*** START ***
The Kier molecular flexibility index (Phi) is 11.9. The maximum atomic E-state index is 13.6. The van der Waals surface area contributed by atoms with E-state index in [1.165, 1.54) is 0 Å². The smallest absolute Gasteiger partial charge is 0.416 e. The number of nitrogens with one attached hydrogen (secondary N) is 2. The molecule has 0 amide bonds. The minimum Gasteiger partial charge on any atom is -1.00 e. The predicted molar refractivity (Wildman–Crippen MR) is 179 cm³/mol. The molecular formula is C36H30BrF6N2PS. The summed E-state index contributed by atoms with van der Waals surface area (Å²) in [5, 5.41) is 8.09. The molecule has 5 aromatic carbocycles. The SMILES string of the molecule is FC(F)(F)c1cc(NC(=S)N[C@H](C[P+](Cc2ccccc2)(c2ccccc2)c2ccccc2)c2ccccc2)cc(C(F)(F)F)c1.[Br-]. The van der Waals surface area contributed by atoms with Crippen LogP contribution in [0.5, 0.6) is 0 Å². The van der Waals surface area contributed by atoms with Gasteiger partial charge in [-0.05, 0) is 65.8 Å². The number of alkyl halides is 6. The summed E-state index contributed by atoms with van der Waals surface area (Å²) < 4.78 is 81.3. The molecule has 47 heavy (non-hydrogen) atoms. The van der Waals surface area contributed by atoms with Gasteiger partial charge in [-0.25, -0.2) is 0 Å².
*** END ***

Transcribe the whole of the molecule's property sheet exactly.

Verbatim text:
The Kier molecular flexibility index (Phi) is 11.9. The maximum atomic E-state index is 13.6. The van der Waals surface area contributed by atoms with E-state index in [1.165, 1.54) is 0 Å². The smallest absolute Gasteiger partial charge is 0.416 e. The number of nitrogens with one attached hydrogen (secondary N) is 2. The molecule has 0 amide bonds. The minimum Gasteiger partial charge on any atom is -1.00 e. The predicted molar refractivity (Wildman–Crippen MR) is 179 cm³/mol. The molecular formula is C36H30BrF6N2PS. The summed E-state index contributed by atoms with van der Waals surface area (Å²) in [5, 5.41) is 8.09. The molecule has 5 aromatic carbocycles. The SMILES string of the molecule is FC(F)(F)c1cc(NC(=S)N[C@H](C[P+](Cc2ccccc2)(c2ccccc2)c2ccccc2)c2ccccc2)cc(C(F)(F)F)c1.[Br-]. The van der Waals surface area contributed by atoms with Crippen LogP contribution in [0.5, 0.6) is 0 Å². The van der Waals surface area contributed by atoms with Gasteiger partial charge in [-0.05, 0) is 65.8 Å². The number of alkyl halides is 6. The summed E-state index contributed by atoms with van der Waals surface area (Å²) < 4.78 is 81.3. The molecule has 47 heavy (non-hydrogen) atoms. The van der Waals surface area contributed by atoms with Gasteiger partial charge in [-0.25, -0.2) is 0 Å².